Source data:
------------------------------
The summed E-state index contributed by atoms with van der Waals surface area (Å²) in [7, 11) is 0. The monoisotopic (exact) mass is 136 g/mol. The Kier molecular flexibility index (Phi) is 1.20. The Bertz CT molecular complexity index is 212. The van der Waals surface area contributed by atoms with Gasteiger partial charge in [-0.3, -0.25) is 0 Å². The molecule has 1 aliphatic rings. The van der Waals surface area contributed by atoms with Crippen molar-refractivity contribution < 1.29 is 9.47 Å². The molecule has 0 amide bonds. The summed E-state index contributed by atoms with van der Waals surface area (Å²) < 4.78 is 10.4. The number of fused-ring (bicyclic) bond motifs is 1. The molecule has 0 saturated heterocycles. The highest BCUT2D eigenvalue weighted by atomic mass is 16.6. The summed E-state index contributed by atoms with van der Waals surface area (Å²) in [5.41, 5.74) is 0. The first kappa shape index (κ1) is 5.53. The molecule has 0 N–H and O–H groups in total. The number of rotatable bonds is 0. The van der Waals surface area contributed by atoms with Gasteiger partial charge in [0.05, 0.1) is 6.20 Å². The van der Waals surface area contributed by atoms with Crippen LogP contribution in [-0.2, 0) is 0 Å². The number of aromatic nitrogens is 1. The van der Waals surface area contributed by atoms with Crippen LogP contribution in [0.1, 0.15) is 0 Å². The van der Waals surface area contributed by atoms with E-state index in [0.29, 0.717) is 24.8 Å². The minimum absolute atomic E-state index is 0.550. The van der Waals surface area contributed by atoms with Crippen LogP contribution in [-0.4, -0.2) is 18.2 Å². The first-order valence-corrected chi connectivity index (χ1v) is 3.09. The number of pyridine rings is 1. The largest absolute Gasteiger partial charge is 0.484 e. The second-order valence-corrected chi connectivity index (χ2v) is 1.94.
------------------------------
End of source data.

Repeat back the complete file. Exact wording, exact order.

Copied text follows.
The summed E-state index contributed by atoms with van der Waals surface area (Å²) in [7, 11) is 0. The monoisotopic (exact) mass is 136 g/mol. The Kier molecular flexibility index (Phi) is 1.20. The Bertz CT molecular complexity index is 212. The van der Waals surface area contributed by atoms with Gasteiger partial charge in [-0.3, -0.25) is 0 Å². The molecule has 1 aliphatic rings. The van der Waals surface area contributed by atoms with Crippen molar-refractivity contribution < 1.29 is 9.47 Å². The molecule has 0 amide bonds. The summed E-state index contributed by atoms with van der Waals surface area (Å²) < 4.78 is 10.4. The number of fused-ring (bicyclic) bond motifs is 1. The molecule has 0 saturated heterocycles. The highest BCUT2D eigenvalue weighted by atomic mass is 16.6. The summed E-state index contributed by atoms with van der Waals surface area (Å²) in [5.41, 5.74) is 0. The first kappa shape index (κ1) is 5.53. The molecule has 0 N–H and O–H groups in total. The number of rotatable bonds is 0. The van der Waals surface area contributed by atoms with Gasteiger partial charge in [0.05, 0.1) is 6.20 Å². The van der Waals surface area contributed by atoms with Crippen LogP contribution in [-0.2, 0) is 0 Å². The number of aromatic nitrogens is 1. The van der Waals surface area contributed by atoms with Crippen LogP contribution in [0.1, 0.15) is 0 Å². The van der Waals surface area contributed by atoms with E-state index in [0.29, 0.717) is 24.8 Å². The minimum absolute atomic E-state index is 0.550. The van der Waals surface area contributed by atoms with Crippen LogP contribution in [-0.4, -0.2) is 18.2 Å². The first-order valence-corrected chi connectivity index (χ1v) is 3.09. The number of pyridine rings is 1. The largest absolute Gasteiger partial charge is 0.484 e. The second-order valence-corrected chi connectivity index (χ2v) is 1.94.